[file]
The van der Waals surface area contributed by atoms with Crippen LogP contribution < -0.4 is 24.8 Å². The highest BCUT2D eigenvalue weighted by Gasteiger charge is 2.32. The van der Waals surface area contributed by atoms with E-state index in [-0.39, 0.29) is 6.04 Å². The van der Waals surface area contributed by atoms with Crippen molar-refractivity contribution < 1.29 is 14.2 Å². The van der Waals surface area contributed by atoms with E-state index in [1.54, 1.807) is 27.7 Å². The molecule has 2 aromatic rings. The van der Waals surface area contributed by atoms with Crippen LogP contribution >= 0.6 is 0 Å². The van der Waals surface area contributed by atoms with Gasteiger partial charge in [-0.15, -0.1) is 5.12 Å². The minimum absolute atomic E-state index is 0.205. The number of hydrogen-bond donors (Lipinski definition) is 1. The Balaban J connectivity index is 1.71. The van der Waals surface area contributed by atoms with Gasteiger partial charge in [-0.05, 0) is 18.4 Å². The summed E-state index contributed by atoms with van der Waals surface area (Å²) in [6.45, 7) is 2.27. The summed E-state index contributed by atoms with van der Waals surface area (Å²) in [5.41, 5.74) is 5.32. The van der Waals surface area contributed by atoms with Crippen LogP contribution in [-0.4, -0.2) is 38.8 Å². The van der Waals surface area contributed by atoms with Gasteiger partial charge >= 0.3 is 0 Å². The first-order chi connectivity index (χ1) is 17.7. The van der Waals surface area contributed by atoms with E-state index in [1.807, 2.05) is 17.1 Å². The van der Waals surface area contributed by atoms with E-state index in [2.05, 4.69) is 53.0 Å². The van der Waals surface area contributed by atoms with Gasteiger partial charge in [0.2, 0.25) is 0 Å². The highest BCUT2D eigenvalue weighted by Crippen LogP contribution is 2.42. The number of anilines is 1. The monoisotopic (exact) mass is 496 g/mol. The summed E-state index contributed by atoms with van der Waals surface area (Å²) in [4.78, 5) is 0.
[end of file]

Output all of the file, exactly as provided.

The van der Waals surface area contributed by atoms with Crippen LogP contribution < -0.4 is 24.8 Å². The highest BCUT2D eigenvalue weighted by Gasteiger charge is 2.32. The van der Waals surface area contributed by atoms with E-state index in [-0.39, 0.29) is 6.04 Å². The van der Waals surface area contributed by atoms with Crippen molar-refractivity contribution < 1.29 is 14.2 Å². The van der Waals surface area contributed by atoms with E-state index in [1.54, 1.807) is 27.7 Å². The molecule has 2 aromatic rings. The van der Waals surface area contributed by atoms with Crippen LogP contribution >= 0.6 is 0 Å². The van der Waals surface area contributed by atoms with Gasteiger partial charge in [-0.15, -0.1) is 5.12 Å². The minimum absolute atomic E-state index is 0.205. The number of hydrogen-bond donors (Lipinski definition) is 1. The Balaban J connectivity index is 1.71. The van der Waals surface area contributed by atoms with Gasteiger partial charge in [-0.05, 0) is 18.4 Å². The summed E-state index contributed by atoms with van der Waals surface area (Å²) in [6.45, 7) is 2.27. The summed E-state index contributed by atoms with van der Waals surface area (Å²) in [5.41, 5.74) is 5.32. The van der Waals surface area contributed by atoms with Crippen LogP contribution in [-0.4, -0.2) is 38.8 Å². The van der Waals surface area contributed by atoms with Gasteiger partial charge >= 0.3 is 0 Å². The first-order chi connectivity index (χ1) is 17.7. The van der Waals surface area contributed by atoms with E-state index in [1.807, 2.05) is 17.1 Å². The van der Waals surface area contributed by atoms with E-state index in [2.05, 4.69) is 53.0 Å². The van der Waals surface area contributed by atoms with Gasteiger partial charge in [0.2, 0.25) is 0 Å². The highest BCUT2D eigenvalue weighted by Crippen LogP contribution is 2.42. The number of anilines is 1. The monoisotopic (exact) mass is 496 g/mol. The summed E-state index contributed by atoms with van der Waals surface area (Å²) in [4.78, 5) is 0.